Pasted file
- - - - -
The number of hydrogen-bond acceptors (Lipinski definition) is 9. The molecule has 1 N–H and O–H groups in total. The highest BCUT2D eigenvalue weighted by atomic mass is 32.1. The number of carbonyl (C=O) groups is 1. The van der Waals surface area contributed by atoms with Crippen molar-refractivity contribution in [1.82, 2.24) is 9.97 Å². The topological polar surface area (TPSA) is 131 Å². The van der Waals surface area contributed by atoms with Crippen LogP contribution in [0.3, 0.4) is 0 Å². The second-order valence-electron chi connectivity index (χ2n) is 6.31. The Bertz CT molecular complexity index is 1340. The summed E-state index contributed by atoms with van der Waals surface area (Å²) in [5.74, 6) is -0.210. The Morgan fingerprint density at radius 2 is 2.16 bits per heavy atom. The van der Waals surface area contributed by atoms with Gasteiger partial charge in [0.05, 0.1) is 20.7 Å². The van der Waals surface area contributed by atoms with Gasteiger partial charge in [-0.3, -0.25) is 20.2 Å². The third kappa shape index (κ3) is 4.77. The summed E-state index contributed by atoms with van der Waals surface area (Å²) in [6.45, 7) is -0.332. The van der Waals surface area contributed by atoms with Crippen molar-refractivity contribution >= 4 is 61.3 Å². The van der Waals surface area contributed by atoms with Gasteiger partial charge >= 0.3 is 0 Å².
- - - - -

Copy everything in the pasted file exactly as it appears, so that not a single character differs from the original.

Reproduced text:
The number of hydrogen-bond acceptors (Lipinski definition) is 9. The molecule has 1 N–H and O–H groups in total. The highest BCUT2D eigenvalue weighted by atomic mass is 32.1. The number of carbonyl (C=O) groups is 1. The van der Waals surface area contributed by atoms with Crippen molar-refractivity contribution in [1.82, 2.24) is 9.97 Å². The topological polar surface area (TPSA) is 131 Å². The van der Waals surface area contributed by atoms with Crippen LogP contribution in [0.3, 0.4) is 0 Å². The second-order valence-electron chi connectivity index (χ2n) is 6.31. The Bertz CT molecular complexity index is 1340. The summed E-state index contributed by atoms with van der Waals surface area (Å²) in [5.74, 6) is -0.210. The Morgan fingerprint density at radius 2 is 2.16 bits per heavy atom. The van der Waals surface area contributed by atoms with Gasteiger partial charge in [0.05, 0.1) is 20.7 Å². The van der Waals surface area contributed by atoms with Gasteiger partial charge in [-0.3, -0.25) is 20.2 Å². The third kappa shape index (κ3) is 4.77. The summed E-state index contributed by atoms with van der Waals surface area (Å²) in [6.45, 7) is -0.332. The van der Waals surface area contributed by atoms with Crippen molar-refractivity contribution >= 4 is 61.3 Å². The van der Waals surface area contributed by atoms with Gasteiger partial charge >= 0.3 is 0 Å².